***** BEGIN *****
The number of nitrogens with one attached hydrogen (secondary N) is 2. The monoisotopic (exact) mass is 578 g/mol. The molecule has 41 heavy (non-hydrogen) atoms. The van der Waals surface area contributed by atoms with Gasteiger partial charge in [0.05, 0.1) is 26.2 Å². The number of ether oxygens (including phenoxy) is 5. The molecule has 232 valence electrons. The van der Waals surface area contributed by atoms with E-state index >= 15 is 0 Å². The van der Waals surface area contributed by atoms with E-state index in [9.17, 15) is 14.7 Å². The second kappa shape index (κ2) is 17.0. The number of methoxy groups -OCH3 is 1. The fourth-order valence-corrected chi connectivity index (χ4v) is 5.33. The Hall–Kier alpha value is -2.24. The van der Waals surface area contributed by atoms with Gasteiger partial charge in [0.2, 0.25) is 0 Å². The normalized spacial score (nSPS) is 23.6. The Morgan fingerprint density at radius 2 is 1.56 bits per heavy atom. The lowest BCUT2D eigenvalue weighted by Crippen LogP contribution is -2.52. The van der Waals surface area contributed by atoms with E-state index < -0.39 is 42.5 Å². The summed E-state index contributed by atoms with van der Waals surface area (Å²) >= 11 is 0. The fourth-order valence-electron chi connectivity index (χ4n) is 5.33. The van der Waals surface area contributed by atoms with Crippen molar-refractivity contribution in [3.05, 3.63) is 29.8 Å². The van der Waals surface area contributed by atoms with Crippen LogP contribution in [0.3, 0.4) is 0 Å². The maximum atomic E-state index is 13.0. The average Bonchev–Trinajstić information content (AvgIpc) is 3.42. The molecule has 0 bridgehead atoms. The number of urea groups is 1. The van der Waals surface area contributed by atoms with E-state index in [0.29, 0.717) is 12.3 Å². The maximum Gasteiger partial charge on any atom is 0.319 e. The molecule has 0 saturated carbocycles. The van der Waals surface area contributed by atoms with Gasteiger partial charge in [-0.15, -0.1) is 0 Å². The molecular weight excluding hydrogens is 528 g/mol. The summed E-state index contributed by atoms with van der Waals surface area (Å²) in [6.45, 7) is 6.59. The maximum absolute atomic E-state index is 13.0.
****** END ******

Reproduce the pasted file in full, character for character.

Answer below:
The number of nitrogens with one attached hydrogen (secondary N) is 2. The monoisotopic (exact) mass is 578 g/mol. The molecule has 41 heavy (non-hydrogen) atoms. The van der Waals surface area contributed by atoms with Gasteiger partial charge in [0.05, 0.1) is 26.2 Å². The number of ether oxygens (including phenoxy) is 5. The molecule has 232 valence electrons. The van der Waals surface area contributed by atoms with E-state index >= 15 is 0 Å². The van der Waals surface area contributed by atoms with E-state index in [9.17, 15) is 14.7 Å². The second kappa shape index (κ2) is 17.0. The number of methoxy groups -OCH3 is 1. The fourth-order valence-corrected chi connectivity index (χ4v) is 5.33. The Hall–Kier alpha value is -2.24. The van der Waals surface area contributed by atoms with Gasteiger partial charge in [0.2, 0.25) is 0 Å². The normalized spacial score (nSPS) is 23.6. The Morgan fingerprint density at radius 2 is 1.56 bits per heavy atom. The lowest BCUT2D eigenvalue weighted by Crippen LogP contribution is -2.52. The van der Waals surface area contributed by atoms with E-state index < -0.39 is 42.5 Å². The summed E-state index contributed by atoms with van der Waals surface area (Å²) >= 11 is 0. The fourth-order valence-electron chi connectivity index (χ4n) is 5.33. The van der Waals surface area contributed by atoms with Crippen molar-refractivity contribution in [3.05, 3.63) is 29.8 Å². The van der Waals surface area contributed by atoms with Crippen LogP contribution in [0.3, 0.4) is 0 Å². The maximum atomic E-state index is 13.0. The average Bonchev–Trinajstić information content (AvgIpc) is 3.42. The molecule has 0 bridgehead atoms. The number of urea groups is 1. The van der Waals surface area contributed by atoms with E-state index in [0.29, 0.717) is 12.3 Å². The maximum Gasteiger partial charge on any atom is 0.319 e. The molecule has 0 saturated carbocycles. The van der Waals surface area contributed by atoms with Gasteiger partial charge in [-0.15, -0.1) is 0 Å². The molecular weight excluding hydrogens is 528 g/mol. The summed E-state index contributed by atoms with van der Waals surface area (Å²) in [6.45, 7) is 6.59. The maximum absolute atomic E-state index is 13.0.